With Shopify you can easily integrate ShipStation (make sure that you don’t your inventory status set to “fulfilled” in Shopify or ShipStation won’t sync) or you can manually track your shipments offline. Next you need to set your shipping rates and this is where Shopify starts to have some issues. You can set your shipping rates by state, but if you want to get more granular and set your rates by zip code you will need to install an app and upgrade your Shopify account to the $79/month for the carrier calculated shipping feature.
With WooCommerce you can fully customize your shipping settings via 3rd party plugins or you can customize your shipping rates, fees, charges etc by custom coding everything. You can get shipping rates from UPS, USPS, print shipping labels and much more with WooCommerce.
Cart & Checkout Page
Both Shopify and WooCommerce will let you customize the shopping cart page, customize buttons, colors, layout, etc. With WooCommerce you can customize the checkout page fully, but on Shopify you are restricted from updating the checkout page. This can be a problem for Shopify stores that want to display different currencies (as described in the currency section). The best option here is to set up “clone” stores in Shopify or even better is to upgrade to Shopify Plus and you can fully configure the checkout page how you need it.
If you need a developer for Shopify, the best place to look is the Shopify Experts page. If you are a large eCommerce store you will want to consider reaching out to a Shopify Plus Expert.
WooCommerce also has an expert program, you can search by agency, their service and product specializations and the project scope.
Shopify merchants can install the Intuit Quickbooks app to sync up Shopify with Quickbooks online. Once you connect the 2, you can save hours of work each work entering in sales, tax and customer data that will automatically be ported over to Quickbooks. You will need to choose a date range for the orders you want to export from Shopify to Quickbooks and then you can set how often you want to sync your orders, daily, weekly or monthly.
WooCommerce also has a Quickbooks extension to sync your accounting data on a regular basis. You can also matchup up customers by name and company in Shopify and Quickbooks so you can make sure you are sending over the right information.
If you are looking to keep track of your Shopify customers in Salesforce, you can consider using the Zapier app. You can add customers as contacts in Salesforce and track the products they’ve purchased in Shopify. Bit of caution with Zapier in that depending on how you are using Salesforce (and Shopify), the mapping may not work out smoothly. We had a customer where we had to create a custom cron job to sync up the data between Salesforce and Shopify to make sure everything was working correctly.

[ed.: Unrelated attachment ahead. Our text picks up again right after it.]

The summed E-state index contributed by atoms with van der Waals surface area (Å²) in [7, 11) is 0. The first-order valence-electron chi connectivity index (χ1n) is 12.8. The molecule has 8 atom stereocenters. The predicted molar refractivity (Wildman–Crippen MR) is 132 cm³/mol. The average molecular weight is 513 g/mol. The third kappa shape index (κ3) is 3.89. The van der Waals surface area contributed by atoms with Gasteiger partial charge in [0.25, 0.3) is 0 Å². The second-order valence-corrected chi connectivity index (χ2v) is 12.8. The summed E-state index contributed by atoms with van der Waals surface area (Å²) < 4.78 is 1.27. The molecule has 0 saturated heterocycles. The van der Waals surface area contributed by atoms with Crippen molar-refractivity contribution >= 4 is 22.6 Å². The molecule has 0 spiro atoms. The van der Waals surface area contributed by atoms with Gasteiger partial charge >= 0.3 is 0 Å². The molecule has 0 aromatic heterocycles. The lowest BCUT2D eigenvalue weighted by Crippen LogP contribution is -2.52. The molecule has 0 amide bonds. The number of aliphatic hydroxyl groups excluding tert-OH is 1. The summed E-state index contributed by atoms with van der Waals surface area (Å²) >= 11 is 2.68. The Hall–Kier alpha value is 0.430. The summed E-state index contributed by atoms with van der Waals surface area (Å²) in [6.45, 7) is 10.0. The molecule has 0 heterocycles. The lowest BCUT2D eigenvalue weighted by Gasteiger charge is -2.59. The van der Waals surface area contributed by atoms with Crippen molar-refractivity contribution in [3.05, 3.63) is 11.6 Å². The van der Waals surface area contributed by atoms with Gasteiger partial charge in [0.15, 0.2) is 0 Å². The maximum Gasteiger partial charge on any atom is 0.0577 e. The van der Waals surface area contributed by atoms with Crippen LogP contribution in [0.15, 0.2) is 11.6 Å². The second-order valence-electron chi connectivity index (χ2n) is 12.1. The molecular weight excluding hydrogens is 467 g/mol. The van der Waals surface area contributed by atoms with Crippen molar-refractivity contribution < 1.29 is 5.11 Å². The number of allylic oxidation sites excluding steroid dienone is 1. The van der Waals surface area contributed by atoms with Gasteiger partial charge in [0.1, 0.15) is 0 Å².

Zapier also has a an app for WooCommerce that functions very similarly to the Shopify one. You can create triggers and actions for different events: when a new account is created, new task built, new contact etc.
Shopify will track and show tax information based on your retail location. Shopify doesn’t automatically set up tax rates for countries outside of your home country, it’s up to you to set that rate up. If you are a Shopify Plus customer you can get access to Avalara tax rates, which are much more accurate and comprehensive than the standard Shopify tax rates.
WooCommerce has settings where you can enable tax calculation and the display of taxes on your checkout page. There are a lot of options in WooCommerce for taxes, you can change how you calculate the taxes, how you display the rates, totals, etc. You can even upload your own tax rates with Woo, there is a lot of flexibility in how you set everything up.
There are a lot of things that go into SEO: site architecture, content, images, video, social signals, backlinks and much more. The majority of your rankings will come from areas that you can control, adding unique content, getting links and creating a site that is worthy of being ranked by Google. As far as site architecture Shopify does all the things that you need to create and rank a site. WordPress has a head start with overall SEO and especially with their thriving plugin ecosystem. The Yoast SEO for WordPress plugin has tons of features, keyword and content analysis, meta tag configurations, breadcrumbs, sitemaps and much more. Shopify has some SEO apps, but none as comprehensive and established as Yoast – in time it wouldn’t surprise me if Yoast developed an app for Shopify.